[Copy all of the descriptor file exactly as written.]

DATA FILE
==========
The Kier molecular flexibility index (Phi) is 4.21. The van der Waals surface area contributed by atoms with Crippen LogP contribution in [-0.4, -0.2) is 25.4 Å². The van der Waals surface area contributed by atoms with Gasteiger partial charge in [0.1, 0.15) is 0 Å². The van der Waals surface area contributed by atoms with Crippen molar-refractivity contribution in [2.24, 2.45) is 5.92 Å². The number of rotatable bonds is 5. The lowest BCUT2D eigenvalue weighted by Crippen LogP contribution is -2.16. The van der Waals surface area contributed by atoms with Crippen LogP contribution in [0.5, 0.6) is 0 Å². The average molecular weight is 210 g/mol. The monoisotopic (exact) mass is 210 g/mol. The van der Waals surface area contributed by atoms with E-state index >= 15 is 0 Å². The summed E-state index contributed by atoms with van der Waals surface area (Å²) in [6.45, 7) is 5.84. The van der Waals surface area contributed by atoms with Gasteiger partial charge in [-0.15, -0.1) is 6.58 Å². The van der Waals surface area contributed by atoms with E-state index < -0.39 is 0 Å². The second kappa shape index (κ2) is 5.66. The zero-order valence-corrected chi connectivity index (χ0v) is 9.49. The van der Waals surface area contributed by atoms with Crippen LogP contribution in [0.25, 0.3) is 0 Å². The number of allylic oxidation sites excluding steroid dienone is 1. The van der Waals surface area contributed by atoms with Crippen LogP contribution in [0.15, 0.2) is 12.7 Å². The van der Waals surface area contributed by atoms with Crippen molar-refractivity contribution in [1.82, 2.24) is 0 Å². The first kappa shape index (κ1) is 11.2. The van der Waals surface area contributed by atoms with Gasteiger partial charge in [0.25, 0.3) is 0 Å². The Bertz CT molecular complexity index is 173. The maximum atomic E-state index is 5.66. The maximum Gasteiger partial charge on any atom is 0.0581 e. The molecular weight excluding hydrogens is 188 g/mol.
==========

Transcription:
The Kier molecular flexibility index (Phi) is 4.21. The van der Waals surface area contributed by atoms with Crippen LogP contribution in [-0.4, -0.2) is 25.4 Å². The van der Waals surface area contributed by atoms with Gasteiger partial charge in [0.1, 0.15) is 0 Å². The van der Waals surface area contributed by atoms with Crippen molar-refractivity contribution in [2.24, 2.45) is 5.92 Å². The number of rotatable bonds is 5. The lowest BCUT2D eigenvalue weighted by Crippen LogP contribution is -2.16. The van der Waals surface area contributed by atoms with Crippen LogP contribution in [0.5, 0.6) is 0 Å². The average molecular weight is 210 g/mol. The monoisotopic (exact) mass is 210 g/mol. The van der Waals surface area contributed by atoms with E-state index >= 15 is 0 Å². The summed E-state index contributed by atoms with van der Waals surface area (Å²) in [6.45, 7) is 5.84. The van der Waals surface area contributed by atoms with Gasteiger partial charge in [-0.15, -0.1) is 6.58 Å². The van der Waals surface area contributed by atoms with E-state index < -0.39 is 0 Å². The second kappa shape index (κ2) is 5.66. The zero-order valence-corrected chi connectivity index (χ0v) is 9.49. The van der Waals surface area contributed by atoms with Crippen LogP contribution in [0.25, 0.3) is 0 Å². The number of allylic oxidation sites excluding steroid dienone is 1. The van der Waals surface area contributed by atoms with Crippen LogP contribution in [0.15, 0.2) is 12.7 Å². The van der Waals surface area contributed by atoms with Crippen molar-refractivity contribution in [1.82, 2.24) is 0 Å². The first kappa shape index (κ1) is 11.2. The van der Waals surface area contributed by atoms with Gasteiger partial charge in [0.25, 0.3) is 0 Å². The Bertz CT molecular complexity index is 173. The maximum atomic E-state index is 5.66. The maximum Gasteiger partial charge on any atom is 0.0581 e. The molecular weight excluding hydrogens is 188 g/mol.